The weaker yen stemming from the Bank of Japan loose monetary policy has helped the economy and acted as “reverse Plaza Accord,” according to Credit Agricole.
(Bloomberg) — The weaker yen stemming from the Bank of Japan loose monetary policy has helped the economy and acted as “reverse Plaza Accord,” according to Credit Agricole.
The Plaza Accord, signed by major economies in 1985, aimed at weakening the US dollar and lead to the yen strengthening. But recent monetary policy dynamics have done the opposite, as the Bank of Japan’s decision to buck the hawkish shift by the Federal Reserve widened the gap between interest rates in Japan and elsewhere in the world, weakening the yen.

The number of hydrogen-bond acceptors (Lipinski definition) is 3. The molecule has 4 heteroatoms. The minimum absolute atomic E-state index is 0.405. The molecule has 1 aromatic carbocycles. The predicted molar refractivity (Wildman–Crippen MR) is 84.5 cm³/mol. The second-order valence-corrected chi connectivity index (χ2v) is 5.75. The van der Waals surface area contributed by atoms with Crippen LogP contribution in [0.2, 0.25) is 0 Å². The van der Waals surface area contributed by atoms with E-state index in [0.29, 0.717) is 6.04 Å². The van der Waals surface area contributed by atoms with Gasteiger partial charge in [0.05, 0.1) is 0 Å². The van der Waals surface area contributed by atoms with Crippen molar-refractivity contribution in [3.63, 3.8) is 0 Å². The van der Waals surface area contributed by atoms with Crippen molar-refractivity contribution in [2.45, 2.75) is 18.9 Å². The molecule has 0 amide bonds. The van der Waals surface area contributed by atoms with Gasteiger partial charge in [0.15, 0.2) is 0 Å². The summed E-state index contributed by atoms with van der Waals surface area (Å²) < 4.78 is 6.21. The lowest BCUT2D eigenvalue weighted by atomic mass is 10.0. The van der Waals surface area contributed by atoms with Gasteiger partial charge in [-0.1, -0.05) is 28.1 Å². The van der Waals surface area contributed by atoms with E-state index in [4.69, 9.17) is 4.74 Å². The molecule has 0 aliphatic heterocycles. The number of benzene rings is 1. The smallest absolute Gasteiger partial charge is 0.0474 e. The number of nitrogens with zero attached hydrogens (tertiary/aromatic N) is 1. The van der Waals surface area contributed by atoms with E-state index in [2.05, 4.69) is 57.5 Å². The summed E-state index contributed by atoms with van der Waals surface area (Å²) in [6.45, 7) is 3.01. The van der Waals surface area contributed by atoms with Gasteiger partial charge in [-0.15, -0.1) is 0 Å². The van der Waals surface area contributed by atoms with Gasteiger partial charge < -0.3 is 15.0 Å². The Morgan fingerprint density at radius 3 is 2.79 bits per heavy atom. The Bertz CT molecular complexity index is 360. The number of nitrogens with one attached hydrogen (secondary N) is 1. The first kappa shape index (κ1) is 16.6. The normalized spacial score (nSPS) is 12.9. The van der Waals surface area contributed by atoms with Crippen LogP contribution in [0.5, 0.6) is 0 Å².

“The weak currency continuing as a result of monetary policy divergence between Japan and other key economies has likely acted as a ‘reverse Plaza Accord’ and has helped revive Japan’s competitiveness,” wrote Credit Agricole analysts Takuji Aida and Arata Oto.
The yen touched the weakest level since November earlier this month. It has lost about 10% in value against the US dollar in 2023, though it was outperforming on Thursday, supported by month-end flows and lower Treasury yields.
While the Bank of Japan has adjusted its yield-curve control policy by allowing bond yields to drift higher, it has kept its policy rate pinned below zero.
“If the BOJ tightens monetary policy prematurely on the belief that a weak currency is bad, the tailwinds from a weak yen, combined with a global economic slowdown, will likely disappear,” they wrote. “Japan’s economy could fall back into a state of deflation and stagnant growth.”
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